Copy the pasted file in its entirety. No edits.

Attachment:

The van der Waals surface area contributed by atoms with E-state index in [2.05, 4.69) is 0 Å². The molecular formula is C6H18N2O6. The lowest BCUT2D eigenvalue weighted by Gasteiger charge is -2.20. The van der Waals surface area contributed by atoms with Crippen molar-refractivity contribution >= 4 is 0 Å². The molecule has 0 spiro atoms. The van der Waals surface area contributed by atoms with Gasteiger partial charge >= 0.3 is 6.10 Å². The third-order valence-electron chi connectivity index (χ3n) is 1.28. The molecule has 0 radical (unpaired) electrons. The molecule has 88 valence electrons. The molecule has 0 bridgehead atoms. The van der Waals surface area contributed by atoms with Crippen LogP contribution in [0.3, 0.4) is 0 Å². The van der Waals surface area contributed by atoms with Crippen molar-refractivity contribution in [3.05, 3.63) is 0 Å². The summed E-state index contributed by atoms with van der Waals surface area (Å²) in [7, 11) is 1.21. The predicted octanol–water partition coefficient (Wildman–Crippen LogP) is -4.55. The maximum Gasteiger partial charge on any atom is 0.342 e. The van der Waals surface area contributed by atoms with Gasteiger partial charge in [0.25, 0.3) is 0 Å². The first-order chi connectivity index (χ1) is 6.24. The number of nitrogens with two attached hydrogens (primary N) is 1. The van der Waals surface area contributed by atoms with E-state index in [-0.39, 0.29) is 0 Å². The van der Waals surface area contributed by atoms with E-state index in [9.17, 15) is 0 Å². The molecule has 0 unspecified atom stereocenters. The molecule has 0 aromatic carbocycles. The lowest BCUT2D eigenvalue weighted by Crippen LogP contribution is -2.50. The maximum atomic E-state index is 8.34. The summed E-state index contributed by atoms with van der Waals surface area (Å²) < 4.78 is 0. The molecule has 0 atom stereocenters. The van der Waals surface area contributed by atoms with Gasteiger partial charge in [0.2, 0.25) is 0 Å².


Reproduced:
The van der Waals surface area contributed by atoms with E-state index in [2.05, 4.69) is 0 Å². The molecular formula is C6H18N2O6. The lowest BCUT2D eigenvalue weighted by Gasteiger charge is -2.20. The van der Waals surface area contributed by atoms with Crippen molar-refractivity contribution >= 4 is 0 Å². The molecule has 0 spiro atoms. The van der Waals surface area contributed by atoms with Gasteiger partial charge >= 0.3 is 6.10 Å². The third-order valence-electron chi connectivity index (χ3n) is 1.28. The molecule has 0 radical (unpaired) electrons. The molecule has 88 valence electrons. The molecule has 0 bridgehead atoms. The van der Waals surface area contributed by atoms with Crippen LogP contribution in [0.3, 0.4) is 0 Å². The van der Waals surface area contributed by atoms with Crippen molar-refractivity contribution in [3.05, 3.63) is 0 Å². The summed E-state index contributed by atoms with van der Waals surface area (Å²) in [7, 11) is 1.21. The predicted octanol–water partition coefficient (Wildman–Crippen LogP) is -4.55. The maximum Gasteiger partial charge on any atom is 0.342 e. The van der Waals surface area contributed by atoms with Gasteiger partial charge in [0.25, 0.3) is 0 Å². The first-order chi connectivity index (χ1) is 6.24. The number of nitrogens with two attached hydrogens (primary N) is 1. The van der Waals surface area contributed by atoms with E-state index in [-0.39, 0.29) is 0 Å². The van der Waals surface area contributed by atoms with E-state index in [9.17, 15) is 0 Å². The molecule has 0 unspecified atom stereocenters. The molecule has 0 aromatic carbocycles. The lowest BCUT2D eigenvalue weighted by Crippen LogP contribution is -2.50. The maximum atomic E-state index is 8.34. The summed E-state index contributed by atoms with van der Waals surface area (Å²) < 4.78 is 0. The molecule has 0 atom stereocenters. The van der Waals surface area contributed by atoms with Gasteiger partial charge in [0.2, 0.25) is 0 Å².